Actually, it might be. But losing 200,000 subscribers was unexpected. So, what's it mean?
Well, maybe it means that people are tired of rising prices and having to subscribe to so many streaming services that they're paying as much as when they had cable.
Maybe they feel that Netflix isn't worth the money. I don't subscribe, so whatever is causing people to leave, it's probably not the same reason I stopped subscribing several years back. Or maybe it is.
Unlike the early days of streaming, merely existing as an alternative to cable TV is no longer good enough in and of itself. Just ask shareholders of Netflix, who watched the stock plunge 35% on Wednesday after the company lost (net) 200,000 paying customers during the first quarter of the year, here and abroad. Not even Netflix's award-winning content library was enough of a draw to keep them on board. While most U.S. households utilize a combination of between six and 10 paid-streaming services, according to TiVo's report, there's far more than that out there, and there's only so much time anyone can spend watching television.
My philosophy on subscription services is to not subscribe to multiple ones, at least, not at the same time. If there's something on Netflix I want to see, I'll subscribe, but only for a month. I'll binge what I want to see, and then cancel at the end of the month. The next month, I'll subscribe to another service, watch it for a month, cancel, then the next month, pick another service and repeat the process.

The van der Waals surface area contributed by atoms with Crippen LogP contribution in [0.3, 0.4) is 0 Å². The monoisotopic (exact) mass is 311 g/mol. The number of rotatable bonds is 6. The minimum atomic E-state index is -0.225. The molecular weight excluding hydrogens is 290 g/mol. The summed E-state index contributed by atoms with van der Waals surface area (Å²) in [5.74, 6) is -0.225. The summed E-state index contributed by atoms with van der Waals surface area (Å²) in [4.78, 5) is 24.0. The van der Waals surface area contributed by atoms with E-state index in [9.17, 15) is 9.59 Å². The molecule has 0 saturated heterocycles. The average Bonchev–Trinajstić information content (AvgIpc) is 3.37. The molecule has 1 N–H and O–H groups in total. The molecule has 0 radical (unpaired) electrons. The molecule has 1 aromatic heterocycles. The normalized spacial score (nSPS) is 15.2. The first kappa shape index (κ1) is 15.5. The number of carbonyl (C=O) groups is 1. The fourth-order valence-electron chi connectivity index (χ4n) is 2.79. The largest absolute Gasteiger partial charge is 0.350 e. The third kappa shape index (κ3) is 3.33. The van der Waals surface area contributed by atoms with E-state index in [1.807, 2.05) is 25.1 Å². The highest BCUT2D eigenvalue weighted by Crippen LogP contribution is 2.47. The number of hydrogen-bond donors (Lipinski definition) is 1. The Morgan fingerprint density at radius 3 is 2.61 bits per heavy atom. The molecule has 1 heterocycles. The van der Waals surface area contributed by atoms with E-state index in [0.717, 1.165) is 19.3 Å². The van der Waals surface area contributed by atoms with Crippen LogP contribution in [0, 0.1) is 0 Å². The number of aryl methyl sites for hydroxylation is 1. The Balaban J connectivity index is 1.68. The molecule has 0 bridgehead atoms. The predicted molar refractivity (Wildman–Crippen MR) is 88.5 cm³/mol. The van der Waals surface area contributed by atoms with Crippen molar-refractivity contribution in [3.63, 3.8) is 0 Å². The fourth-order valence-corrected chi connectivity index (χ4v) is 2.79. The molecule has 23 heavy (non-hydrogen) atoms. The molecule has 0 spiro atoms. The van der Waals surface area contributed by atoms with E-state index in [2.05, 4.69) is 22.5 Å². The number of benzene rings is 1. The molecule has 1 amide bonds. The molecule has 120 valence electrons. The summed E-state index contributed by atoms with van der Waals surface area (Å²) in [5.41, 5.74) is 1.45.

In a year, Ive watched what I wanted to watch and subscribed to only one service a month. It's cheaper doing it that way, at least for me.
If Netflix is a part of your Streaming Life, and you're happy with it, then that's great. If you canceled recently, I'd be curious why. But to whichever services you subscribe, if you're happy with the product and the price, you're in good shape, because that's the goal.